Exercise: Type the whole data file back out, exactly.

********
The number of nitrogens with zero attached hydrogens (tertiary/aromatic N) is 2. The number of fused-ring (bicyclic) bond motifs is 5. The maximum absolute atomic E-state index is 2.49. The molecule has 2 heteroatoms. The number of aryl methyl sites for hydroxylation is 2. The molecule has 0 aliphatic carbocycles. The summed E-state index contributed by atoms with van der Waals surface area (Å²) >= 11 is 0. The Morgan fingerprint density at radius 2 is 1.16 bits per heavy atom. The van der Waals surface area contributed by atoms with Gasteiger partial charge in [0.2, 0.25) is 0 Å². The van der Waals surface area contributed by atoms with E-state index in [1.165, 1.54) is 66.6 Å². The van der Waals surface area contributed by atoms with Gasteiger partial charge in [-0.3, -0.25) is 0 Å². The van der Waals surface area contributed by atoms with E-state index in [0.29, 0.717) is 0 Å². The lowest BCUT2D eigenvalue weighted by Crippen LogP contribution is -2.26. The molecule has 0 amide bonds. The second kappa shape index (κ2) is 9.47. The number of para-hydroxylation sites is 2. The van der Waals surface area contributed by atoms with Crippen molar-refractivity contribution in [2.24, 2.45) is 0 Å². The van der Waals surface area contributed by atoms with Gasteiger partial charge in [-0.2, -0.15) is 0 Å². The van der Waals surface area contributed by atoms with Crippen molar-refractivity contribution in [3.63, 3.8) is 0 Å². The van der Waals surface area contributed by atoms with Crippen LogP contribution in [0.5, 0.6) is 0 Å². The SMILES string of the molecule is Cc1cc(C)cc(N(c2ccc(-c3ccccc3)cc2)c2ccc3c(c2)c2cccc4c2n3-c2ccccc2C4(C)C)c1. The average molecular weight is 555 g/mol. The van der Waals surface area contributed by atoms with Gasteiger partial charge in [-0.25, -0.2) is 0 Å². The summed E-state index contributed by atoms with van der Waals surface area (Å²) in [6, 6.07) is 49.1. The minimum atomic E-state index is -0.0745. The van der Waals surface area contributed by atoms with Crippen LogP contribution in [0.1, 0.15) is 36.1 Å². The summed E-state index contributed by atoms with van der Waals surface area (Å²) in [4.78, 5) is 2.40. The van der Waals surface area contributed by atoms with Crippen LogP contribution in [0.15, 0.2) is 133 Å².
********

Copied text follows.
The number of nitrogens with zero attached hydrogens (tertiary/aromatic N) is 2. The number of fused-ring (bicyclic) bond motifs is 5. The maximum absolute atomic E-state index is 2.49. The molecule has 2 heteroatoms. The number of aryl methyl sites for hydroxylation is 2. The molecule has 0 aliphatic carbocycles. The summed E-state index contributed by atoms with van der Waals surface area (Å²) >= 11 is 0. The Morgan fingerprint density at radius 2 is 1.16 bits per heavy atom. The van der Waals surface area contributed by atoms with Gasteiger partial charge in [0.2, 0.25) is 0 Å². The van der Waals surface area contributed by atoms with E-state index in [1.165, 1.54) is 66.6 Å². The van der Waals surface area contributed by atoms with Gasteiger partial charge in [-0.3, -0.25) is 0 Å². The van der Waals surface area contributed by atoms with E-state index in [0.29, 0.717) is 0 Å². The lowest BCUT2D eigenvalue weighted by Crippen LogP contribution is -2.26. The molecule has 0 amide bonds. The second kappa shape index (κ2) is 9.47. The number of para-hydroxylation sites is 2. The van der Waals surface area contributed by atoms with Crippen molar-refractivity contribution in [2.24, 2.45) is 0 Å². The van der Waals surface area contributed by atoms with Gasteiger partial charge in [-0.2, -0.15) is 0 Å². The van der Waals surface area contributed by atoms with Crippen molar-refractivity contribution in [3.63, 3.8) is 0 Å². The van der Waals surface area contributed by atoms with Crippen LogP contribution in [0.5, 0.6) is 0 Å². The SMILES string of the molecule is Cc1cc(C)cc(N(c2ccc(-c3ccccc3)cc2)c2ccc3c(c2)c2cccc4c2n3-c2ccccc2C4(C)C)c1. The average molecular weight is 555 g/mol. The van der Waals surface area contributed by atoms with Gasteiger partial charge in [-0.25, -0.2) is 0 Å². The summed E-state index contributed by atoms with van der Waals surface area (Å²) in [6, 6.07) is 49.1. The minimum atomic E-state index is -0.0745. The van der Waals surface area contributed by atoms with Crippen LogP contribution in [0.1, 0.15) is 36.1 Å². The summed E-state index contributed by atoms with van der Waals surface area (Å²) in [4.78, 5) is 2.40. The van der Waals surface area contributed by atoms with Crippen LogP contribution in [0.15, 0.2) is 133 Å².